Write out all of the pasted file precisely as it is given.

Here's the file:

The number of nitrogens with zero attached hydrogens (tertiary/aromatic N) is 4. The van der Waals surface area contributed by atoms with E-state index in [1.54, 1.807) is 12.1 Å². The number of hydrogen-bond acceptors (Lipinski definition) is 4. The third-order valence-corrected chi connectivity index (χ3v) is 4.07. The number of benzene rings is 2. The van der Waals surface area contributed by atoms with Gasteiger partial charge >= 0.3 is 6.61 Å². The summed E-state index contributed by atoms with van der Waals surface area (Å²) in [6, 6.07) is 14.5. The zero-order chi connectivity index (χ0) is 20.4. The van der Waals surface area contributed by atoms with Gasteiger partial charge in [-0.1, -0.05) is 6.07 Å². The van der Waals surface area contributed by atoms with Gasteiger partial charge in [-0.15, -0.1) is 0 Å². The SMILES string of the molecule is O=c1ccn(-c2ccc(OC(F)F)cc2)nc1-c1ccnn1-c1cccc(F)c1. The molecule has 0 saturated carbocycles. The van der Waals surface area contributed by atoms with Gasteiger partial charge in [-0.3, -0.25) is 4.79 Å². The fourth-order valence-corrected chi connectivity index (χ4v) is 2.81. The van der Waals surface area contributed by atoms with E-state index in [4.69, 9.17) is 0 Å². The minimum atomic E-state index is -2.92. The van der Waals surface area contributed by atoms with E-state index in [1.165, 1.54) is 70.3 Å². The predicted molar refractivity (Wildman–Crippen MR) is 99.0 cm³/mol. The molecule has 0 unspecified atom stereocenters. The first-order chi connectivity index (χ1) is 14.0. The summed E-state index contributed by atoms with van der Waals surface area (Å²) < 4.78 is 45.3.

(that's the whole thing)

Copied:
The number of nitrogens with zero attached hydrogens (tertiary/aromatic N) is 4. The van der Waals surface area contributed by atoms with E-state index in [1.54, 1.807) is 12.1 Å². The number of hydrogen-bond acceptors (Lipinski definition) is 4. The third-order valence-corrected chi connectivity index (χ3v) is 4.07. The number of benzene rings is 2. The van der Waals surface area contributed by atoms with Gasteiger partial charge >= 0.3 is 6.61 Å². The summed E-state index contributed by atoms with van der Waals surface area (Å²) in [6, 6.07) is 14.5. The zero-order chi connectivity index (χ0) is 20.4. The van der Waals surface area contributed by atoms with Gasteiger partial charge in [-0.1, -0.05) is 6.07 Å². The van der Waals surface area contributed by atoms with Gasteiger partial charge in [-0.15, -0.1) is 0 Å². The SMILES string of the molecule is O=c1ccn(-c2ccc(OC(F)F)cc2)nc1-c1ccnn1-c1cccc(F)c1. The molecule has 0 saturated carbocycles. The van der Waals surface area contributed by atoms with Gasteiger partial charge in [-0.3, -0.25) is 4.79 Å². The fourth-order valence-corrected chi connectivity index (χ4v) is 2.81. The van der Waals surface area contributed by atoms with E-state index in [4.69, 9.17) is 0 Å². The minimum atomic E-state index is -2.92. The van der Waals surface area contributed by atoms with E-state index in [1.165, 1.54) is 70.3 Å². The predicted molar refractivity (Wildman–Crippen MR) is 99.0 cm³/mol. The molecule has 0 unspecified atom stereocenters. The first-order chi connectivity index (χ1) is 14.0. The summed E-state index contributed by atoms with van der Waals surface area (Å²) < 4.78 is 45.3.